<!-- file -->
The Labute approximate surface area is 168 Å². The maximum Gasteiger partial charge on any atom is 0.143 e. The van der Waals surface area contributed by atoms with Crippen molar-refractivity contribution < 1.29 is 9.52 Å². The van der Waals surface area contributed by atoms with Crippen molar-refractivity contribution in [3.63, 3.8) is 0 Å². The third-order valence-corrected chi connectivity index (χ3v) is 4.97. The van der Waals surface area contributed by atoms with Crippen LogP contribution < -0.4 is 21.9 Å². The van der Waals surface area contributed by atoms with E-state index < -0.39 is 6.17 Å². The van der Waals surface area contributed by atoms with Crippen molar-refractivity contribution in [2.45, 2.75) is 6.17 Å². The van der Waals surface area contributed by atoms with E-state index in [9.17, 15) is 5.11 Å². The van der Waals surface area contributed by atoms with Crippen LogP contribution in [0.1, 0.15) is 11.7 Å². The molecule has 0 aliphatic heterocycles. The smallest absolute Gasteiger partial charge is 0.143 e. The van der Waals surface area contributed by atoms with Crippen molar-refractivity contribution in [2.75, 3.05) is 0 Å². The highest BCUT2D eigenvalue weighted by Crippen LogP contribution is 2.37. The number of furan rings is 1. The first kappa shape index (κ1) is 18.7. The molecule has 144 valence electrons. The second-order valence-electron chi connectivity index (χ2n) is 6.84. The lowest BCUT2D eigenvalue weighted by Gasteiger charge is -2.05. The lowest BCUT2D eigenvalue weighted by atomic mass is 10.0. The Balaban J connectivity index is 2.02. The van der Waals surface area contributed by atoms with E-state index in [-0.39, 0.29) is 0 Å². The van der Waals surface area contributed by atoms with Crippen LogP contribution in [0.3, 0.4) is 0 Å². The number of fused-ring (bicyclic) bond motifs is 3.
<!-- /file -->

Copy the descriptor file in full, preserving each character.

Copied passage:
The Labute approximate surface area is 168 Å². The maximum Gasteiger partial charge on any atom is 0.143 e. The van der Waals surface area contributed by atoms with Crippen molar-refractivity contribution < 1.29 is 9.52 Å². The van der Waals surface area contributed by atoms with Crippen molar-refractivity contribution in [3.63, 3.8) is 0 Å². The third-order valence-corrected chi connectivity index (χ3v) is 4.97. The van der Waals surface area contributed by atoms with Crippen LogP contribution < -0.4 is 21.9 Å². The van der Waals surface area contributed by atoms with E-state index < -0.39 is 6.17 Å². The van der Waals surface area contributed by atoms with Crippen molar-refractivity contribution in [2.45, 2.75) is 6.17 Å². The van der Waals surface area contributed by atoms with E-state index in [9.17, 15) is 5.11 Å². The van der Waals surface area contributed by atoms with Crippen LogP contribution in [0.1, 0.15) is 11.7 Å². The molecule has 0 aliphatic heterocycles. The smallest absolute Gasteiger partial charge is 0.143 e. The van der Waals surface area contributed by atoms with Crippen molar-refractivity contribution in [2.75, 3.05) is 0 Å². The highest BCUT2D eigenvalue weighted by Crippen LogP contribution is 2.37. The number of furan rings is 1. The first kappa shape index (κ1) is 18.7. The molecule has 144 valence electrons. The second-order valence-electron chi connectivity index (χ2n) is 6.84. The lowest BCUT2D eigenvalue weighted by Gasteiger charge is -2.05. The lowest BCUT2D eigenvalue weighted by atomic mass is 10.0. The Balaban J connectivity index is 2.02. The van der Waals surface area contributed by atoms with E-state index in [-0.39, 0.29) is 0 Å². The van der Waals surface area contributed by atoms with Crippen LogP contribution in [0.3, 0.4) is 0 Å². The number of fused-ring (bicyclic) bond motifs is 3.